By Kiply Lukan Yaworski, Catholic Saskatoon News
A sculpted figure of Christ was raised onto the cross at the Cathedral of the Holy Family Aug. 4, transforming it into a crucifix.
Bishop Hagemoen said that the new crucifix – created by adding the “corpus” or figure of Christ to the cross – is a reminder for him of two significant scripture passages, namely:
- Philippians 3:10-11 – “I want to know Christ and the power of his resurrection and the sharing of his sufferings by becoming like him in his death, if somehow I may attain the resurrection from the dead.”
- Galatians 6:14 – “May I never boast of anything except the cross of our Lord Jesus Christ, by which the world has been crucified to me, and I to the world.”
History of the project
Constructed between 2009-2012, Saskatoon’s cathedral first opened with a stylized cross in the sanctuary, created by Phil Rapin and manufactured in the workshop at adjacent St. Joseph’s High School.
The figure of Christ sculpted by Canadian artist Gregory Furmanczyk – and now suspended in front of the original cross built by Rapin – has transformed the cathedral cross into a crucifix, fitting the design of the building, and meeting the liturgical requirement for a crucifix, says Bishop Mark Hagemoen.
“Since my arrival in Saskatoon, I have received many comments regarding the need for a corpus (figure of Christ) in the sanctuary of the Church,” Hagemoen said. Discussions at the diocesan Liturgical Commission included confirmation that the General Instruction on the Roman Missal (GIRM) indicates the requirement of a crucifix in a Roman Catholic Church, the bishop noted, adding this “was all the more significant an issue for the cathedral of the diocese.”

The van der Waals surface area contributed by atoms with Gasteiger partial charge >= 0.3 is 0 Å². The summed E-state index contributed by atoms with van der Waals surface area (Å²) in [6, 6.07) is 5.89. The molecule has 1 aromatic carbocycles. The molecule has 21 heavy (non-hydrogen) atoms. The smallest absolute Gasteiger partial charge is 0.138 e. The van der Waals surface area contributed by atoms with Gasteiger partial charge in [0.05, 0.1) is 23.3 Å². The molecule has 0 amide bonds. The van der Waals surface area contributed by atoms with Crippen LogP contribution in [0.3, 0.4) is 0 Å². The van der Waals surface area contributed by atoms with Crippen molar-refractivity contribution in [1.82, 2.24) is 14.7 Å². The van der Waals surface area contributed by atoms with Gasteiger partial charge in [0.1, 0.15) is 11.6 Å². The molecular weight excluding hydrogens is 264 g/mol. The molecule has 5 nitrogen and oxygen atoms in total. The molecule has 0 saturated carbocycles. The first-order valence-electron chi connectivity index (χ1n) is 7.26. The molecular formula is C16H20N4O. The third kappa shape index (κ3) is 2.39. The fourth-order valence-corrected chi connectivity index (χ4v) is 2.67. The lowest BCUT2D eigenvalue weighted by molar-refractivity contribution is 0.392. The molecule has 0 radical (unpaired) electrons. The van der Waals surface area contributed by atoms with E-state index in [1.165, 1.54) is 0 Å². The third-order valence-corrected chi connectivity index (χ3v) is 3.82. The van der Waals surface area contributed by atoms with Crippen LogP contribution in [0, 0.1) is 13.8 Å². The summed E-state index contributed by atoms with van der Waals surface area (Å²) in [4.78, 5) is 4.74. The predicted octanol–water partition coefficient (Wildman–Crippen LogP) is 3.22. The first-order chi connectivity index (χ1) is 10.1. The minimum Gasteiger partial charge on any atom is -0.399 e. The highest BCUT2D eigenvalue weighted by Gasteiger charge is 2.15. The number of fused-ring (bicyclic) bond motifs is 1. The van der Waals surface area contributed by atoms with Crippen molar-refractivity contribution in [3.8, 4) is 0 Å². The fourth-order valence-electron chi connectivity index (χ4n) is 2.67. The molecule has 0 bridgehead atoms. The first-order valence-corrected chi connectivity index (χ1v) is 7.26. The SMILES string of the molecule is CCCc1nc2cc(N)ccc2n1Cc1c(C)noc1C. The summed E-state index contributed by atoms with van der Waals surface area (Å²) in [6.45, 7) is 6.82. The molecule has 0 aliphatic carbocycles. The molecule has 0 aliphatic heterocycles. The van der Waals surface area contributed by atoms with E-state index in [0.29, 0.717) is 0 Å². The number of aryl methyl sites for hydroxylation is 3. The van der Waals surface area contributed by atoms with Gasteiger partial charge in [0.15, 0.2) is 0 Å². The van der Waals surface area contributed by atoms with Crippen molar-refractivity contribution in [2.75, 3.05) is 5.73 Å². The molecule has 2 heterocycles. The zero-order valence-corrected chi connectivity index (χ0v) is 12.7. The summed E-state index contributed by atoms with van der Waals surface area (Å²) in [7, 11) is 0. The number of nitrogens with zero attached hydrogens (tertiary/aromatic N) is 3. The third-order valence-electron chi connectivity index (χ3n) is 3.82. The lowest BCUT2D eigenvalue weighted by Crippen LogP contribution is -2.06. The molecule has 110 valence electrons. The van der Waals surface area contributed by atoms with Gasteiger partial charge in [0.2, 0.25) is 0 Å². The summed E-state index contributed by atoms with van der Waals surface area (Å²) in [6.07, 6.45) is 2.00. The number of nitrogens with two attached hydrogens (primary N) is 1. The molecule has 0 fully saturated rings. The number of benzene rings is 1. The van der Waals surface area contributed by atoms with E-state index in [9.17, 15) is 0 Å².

“This was one of the ‘unfinished elements’ of the building… in the meantime, we used the wonderful hand-carved wooden processional crucifix,” he said.
The life-sized figure of Christ ultimately selected for the cathedral cross came via the efforts of Fr. Stefano Penna, rector at St. Paul’s Co-Cathedral in downtown Saskatoon. During his time in Edmonton, Fr. Penna had employed Canadian artist Gregory Furmanczyk to develop a similar corpus for the new Newman College Chapel in the Archdiocese of Edmonton.
“Fr. Penna also assisted in identifying an interested and supportive donor,” said Bishop Hagemoen.
Artist Gregory Furmanczyk described how this particular corpus was originally a private commission. The client did not take possession of the finished piece, but requested that it be donated to a church.
Furmanczyk, a portrait artist and sculptor born born in Papineau County, Quebec, and now based in Toronto, portrayed Jesus in a style echoing Michelangelo’s Pieta. “Artists have been done that for centuries,” the artist said.
“This emphasizes the youth of Christ, it makes Christ look like he’s in his early 30s rather than (having) a big grandfather beard.”
Features of the new crucifix
Bishop Mark Hagemoen described working with the parish pastoral council and finance council on the details of the installation this spring. “We are very pleased with the result,” he said, noting the beautiful design of the figure.
“The last words of Jesus – “It is finished” (Jn. 19:30) – are clear in the expression on the face of the Lord,” the bishop observed.
“The face of the Lord tilts toward the east – the direction of the rising sun and light of the world. Christ’s face turned toward the east from Calvary also signifies awaiting Christ’s return from the East and His Second Coming. This direction in our Cathedral is the place of the ‘Glory’ stained glass window by the artist Sarah Hall. It is also the direction of the location of our Blessed Sacrament Chapel.”
Bishop Hagemoen also noted that the wound by the soldier’s lance on Christ’s right side – “where blood and water poured out (Jn 19:34) from His pierced side – ‘pours’ in the direction of our altar.”
In addition, the texture and colour of the finished plaster “is a wonderful complement” to the feature white Jerusalem limestone wall on which it is mounted, the bishop said.
Gallery of images from installation day Aug. 4, 2020